So now that we know tying it up in a braid can not only save us from dealing with a knotty mess at the end of the ride, but also makes it faster, it seems logical to make that the hairstyle of choice always. But that might get kind of boring, so if you have the time, you can change it up every now and again and still keep your aerodynamic edge. A friend of mine, Mae Elizabeth Gurene (who you may know from her Instagram account @maeelizabethg) has been lovely enough to share with us some snaps of her braids to give you some hairspiration from the different styles she does. She learned all her hairstyle techniques off YouTube tutorials.
Helmet Hair and Traction Alopecia
Didn’t want to break it to you, but there’s also a different kind of helmet hair to be aware of. A friend of mine was recently had it brought to her attention by the hairdresser that there was breakage in certain parts of her hair, particularly at certain points where the helmet rubs.
There is a term ‘traction Alopecia’ which means loss of hair due to traction or pulling. It’s not hugely common but tight headgear like helmets that are worn frequently or for long stretches of time and tend to rub or pull repeatedly on the same area of hair can actually cause this.
Tips for avoiding traction alopecia:
- Change position/location of your hairstyle
- Do not tie your hair up when you sleep as this can put tension on your hair without you even realizing.
- Always use fabric covered hair bands, never use rubber bands
- Invest in silk or satin pillows as they cause less friction on your hair than cotton or nylon ones (they’re also believed to help reduce wrinkles too!)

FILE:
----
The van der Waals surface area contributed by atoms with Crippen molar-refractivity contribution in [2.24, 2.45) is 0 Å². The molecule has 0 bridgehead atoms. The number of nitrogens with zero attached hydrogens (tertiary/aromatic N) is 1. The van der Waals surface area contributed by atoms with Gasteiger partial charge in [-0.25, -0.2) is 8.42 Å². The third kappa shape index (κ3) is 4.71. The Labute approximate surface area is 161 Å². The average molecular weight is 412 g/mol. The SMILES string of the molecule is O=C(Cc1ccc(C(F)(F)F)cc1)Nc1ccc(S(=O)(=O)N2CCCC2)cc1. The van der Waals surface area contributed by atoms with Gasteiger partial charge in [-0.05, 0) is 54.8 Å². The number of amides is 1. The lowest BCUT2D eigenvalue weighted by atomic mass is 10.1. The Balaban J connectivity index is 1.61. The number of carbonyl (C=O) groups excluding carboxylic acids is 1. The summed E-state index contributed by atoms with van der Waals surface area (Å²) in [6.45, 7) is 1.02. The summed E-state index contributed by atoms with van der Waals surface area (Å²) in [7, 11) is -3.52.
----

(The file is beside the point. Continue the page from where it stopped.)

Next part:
- Wear a cap under your helmet as this can create a barrier or cushioning for your hair between the helmet and avoid additional rubbing.
- Change the location of your part as often as you can – even repeating a simple part in the hair can trigger a problem when worn in the same position day after day.
- Make sure your hair is hydrated as dry brittle hair is more likely to break
- Finally, make sure your helmet is tight enough to be safe but don’t overtighten.
Clean Helmets are good helmets
Did you know a dirty helmet can be infested with bacteria? It can also get incredibly smelly as well. Your comfort pads inside the helmet are soaking up not just your cycling glory, but your sweat.
I didn’t think about any of this until speaking with a friend on a ride who was riding with someone in the rain, and the helmet was oozing a different darker colour to the water’s down-pour as it released everything that was caught up in the comfort pads, delicious huh? It’s important to keep it clean.
LONG STORY SHORT:
Hair and the female cyclist is so much more than an appearance issue, although there’s nothing wrong with wanting a do that makes you look as good as you feel on the bike. When it comes to hair, it goes beyond looking good. There’s health and hygiene to be considered and of course that fact that taming that mane under the helmet could actually be a slight advantage to your cycling performance.